Sunday, February 03, 2013

Holophin by Luke Kennard

In his SF novella Holophin Luke Kennard posits a future world where our memories are aided by the Holophin, a kind of Babel-fish of the mind, that cutely branded as a dolphin allows us to enhance different aspects of our presence. Its most practical element: that it can attend "virtual" board meetings on our behalf is the killler app that makes it so successful. Yet the Holophin and the corporation that designs it is not so much an industrial megacorp as a benevolent cooperative, development of their soft-hardware taking place in their school for geniuses, where much of the short novel is set. Hatsuka and Max are students of the school, and as well as there studies, they are involved in various secret projects which may or may not be with the permission of the school's enigmatic leadership. So far, so good, this is a pithy SF tale, set in that notoriously Asian millieu that we find in books like The Wind Up Girl, and in much of Murakami. In a fucked up world, corporations of various kinds have replaced the nation states we were used to and a certain pan-Asian sensibility is a default setting for this new world.

Yet, this is Kennard we are talking about, a poet who, in his books to date has shown an admirable desire not just to have his cake and eat it, but to let us know that is what he wants. Like David Mitchell, he seems to have assimilated a wide range of influences in such a way that whatever he lays out, he has considered all the angles. In this case, what starts as a tight, imaginative flight of fancy, soon collapses in on itself. Hatsuka, the girl genius, is carrying her own secret with her, the Holophin as novelist, who narrates the tale to us, whilst her "boyfriend" Max is increasingly absent from the tale. Wondering why he has left his own Holophin behind, in a nice twist on the reading-his-diary scenario, she quizzes the Holophin and finds a dark, grim(m) bedtime story which is then embedded in this manuscript. Asking to be placed in the story herself, it also changes and we are moved from a standard SF tale, into the halls and mirrors of Kennard's poems, which often tell a story then step inside or outside the story to let us know (or at least partially know) we are being "had." Here it is Calvino that most readily comes to mind; and there's a wonderful sense with Kennard, that even at his most wayward, he's more interested in jumping into the next place, than worrying about what that might actually be or entail.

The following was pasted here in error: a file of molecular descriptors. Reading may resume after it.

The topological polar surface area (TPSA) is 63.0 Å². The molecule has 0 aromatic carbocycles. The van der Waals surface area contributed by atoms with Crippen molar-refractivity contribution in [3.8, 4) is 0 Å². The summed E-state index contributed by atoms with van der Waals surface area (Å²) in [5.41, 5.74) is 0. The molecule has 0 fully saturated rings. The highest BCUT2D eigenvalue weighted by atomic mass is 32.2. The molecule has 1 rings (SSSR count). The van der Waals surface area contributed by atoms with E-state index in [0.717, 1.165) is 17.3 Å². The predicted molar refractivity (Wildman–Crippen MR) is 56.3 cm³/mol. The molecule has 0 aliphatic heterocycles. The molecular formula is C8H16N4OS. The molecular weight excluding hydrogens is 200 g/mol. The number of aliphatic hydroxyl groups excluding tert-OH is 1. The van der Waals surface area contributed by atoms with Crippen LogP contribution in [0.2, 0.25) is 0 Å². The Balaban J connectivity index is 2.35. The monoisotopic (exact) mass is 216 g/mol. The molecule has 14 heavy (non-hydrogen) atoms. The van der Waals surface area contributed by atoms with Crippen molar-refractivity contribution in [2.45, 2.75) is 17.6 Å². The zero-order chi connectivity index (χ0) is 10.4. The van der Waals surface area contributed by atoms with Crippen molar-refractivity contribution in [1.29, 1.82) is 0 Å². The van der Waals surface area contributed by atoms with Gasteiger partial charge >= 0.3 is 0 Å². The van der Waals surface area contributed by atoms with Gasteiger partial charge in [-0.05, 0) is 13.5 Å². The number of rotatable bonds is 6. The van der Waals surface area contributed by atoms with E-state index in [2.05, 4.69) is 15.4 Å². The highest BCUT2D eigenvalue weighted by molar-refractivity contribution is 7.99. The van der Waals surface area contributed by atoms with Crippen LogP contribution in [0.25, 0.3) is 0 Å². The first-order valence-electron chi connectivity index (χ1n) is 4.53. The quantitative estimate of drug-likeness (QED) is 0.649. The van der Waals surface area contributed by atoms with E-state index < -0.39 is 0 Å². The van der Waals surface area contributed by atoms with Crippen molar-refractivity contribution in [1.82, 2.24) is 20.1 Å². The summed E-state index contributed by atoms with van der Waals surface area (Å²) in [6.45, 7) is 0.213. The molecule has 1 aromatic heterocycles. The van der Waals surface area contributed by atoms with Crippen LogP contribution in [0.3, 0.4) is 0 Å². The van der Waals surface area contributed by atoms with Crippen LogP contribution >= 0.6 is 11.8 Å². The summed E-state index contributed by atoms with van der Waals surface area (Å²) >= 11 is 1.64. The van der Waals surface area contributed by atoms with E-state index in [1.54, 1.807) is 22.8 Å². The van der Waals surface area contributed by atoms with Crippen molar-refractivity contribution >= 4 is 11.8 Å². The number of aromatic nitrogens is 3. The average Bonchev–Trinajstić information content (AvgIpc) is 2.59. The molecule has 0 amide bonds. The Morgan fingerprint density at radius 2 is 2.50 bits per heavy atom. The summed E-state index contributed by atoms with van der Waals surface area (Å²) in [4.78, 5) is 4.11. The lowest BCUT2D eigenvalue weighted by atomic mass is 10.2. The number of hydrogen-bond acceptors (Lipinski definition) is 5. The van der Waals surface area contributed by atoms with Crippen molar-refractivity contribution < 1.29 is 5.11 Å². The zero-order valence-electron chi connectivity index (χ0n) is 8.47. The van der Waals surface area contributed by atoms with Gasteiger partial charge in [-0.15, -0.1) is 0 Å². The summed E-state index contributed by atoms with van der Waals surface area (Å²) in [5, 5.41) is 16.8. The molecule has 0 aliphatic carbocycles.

Coincidentally (or not - it prompted me to read Holophin, which had been sat on my shelf for a while), Kennard read at  Poets and Players yesterday.  (alongside Sandeep Parmar, whose poem about her mother seen through an "archive" of her life, had a contrasting take on memory.) Though now turned 30, he is every much the well-spoken young poet-academic, but he disarms us with a poem from his latest book which confronts his affectations and lampoons them. Reading a number of poems from across his various books, his knowingness, which could appear wearisome, seems at one with the playful uncertainty of his work. As he says, when asked to write a wedding poem and being criticised afterwards for it not being poetic enough, "it has rhythm, form, assonance and alliteration, what more do you want?"

It is this sense of playful self criticism which I think gives Holophin a charm that lasts beyond the last page; for the "bedtime" stories that the device tells us are merely different "doors" into a consciousness that then gets corrupted and affected. Here is Orwell's forever war between competing armies, but replayed by corporations (Apple v. Microsoft perhaps?) as Hatsuka gets head-hunted by the open-source enemy of the Takin Corporation whose own logo, more glitzy than the plain dolphin, is a nautilus. The simple sea creatures are metaphors in the extreme: Hatsuka's father was a fisherman; but the seas have long since been polluted beyond being fishable. In this short, wayward but fascinating story, Kennard wants to show us more than a single possibility. The stories we are told - like the memories we hold - are unreliable, but may well be all we've got. The Holophin is in a nice pulp tradition of "life changing" devices - whether its Douglas Adam's Babel Fish, the horror movie The Stuff, the Adipose in Dr. Who or Carl Tighe's Kssss - which in itself seem to hark back to an older world of magic lamps and monkey's hands; and the story within a story here brings these echoes back full circle.

Holophin is still available as an e-book from Penned in the Margins. 

1 comment:

Angela Topping said...

I very much enjoyed his engaging and disarming reading. It lives up to his poems.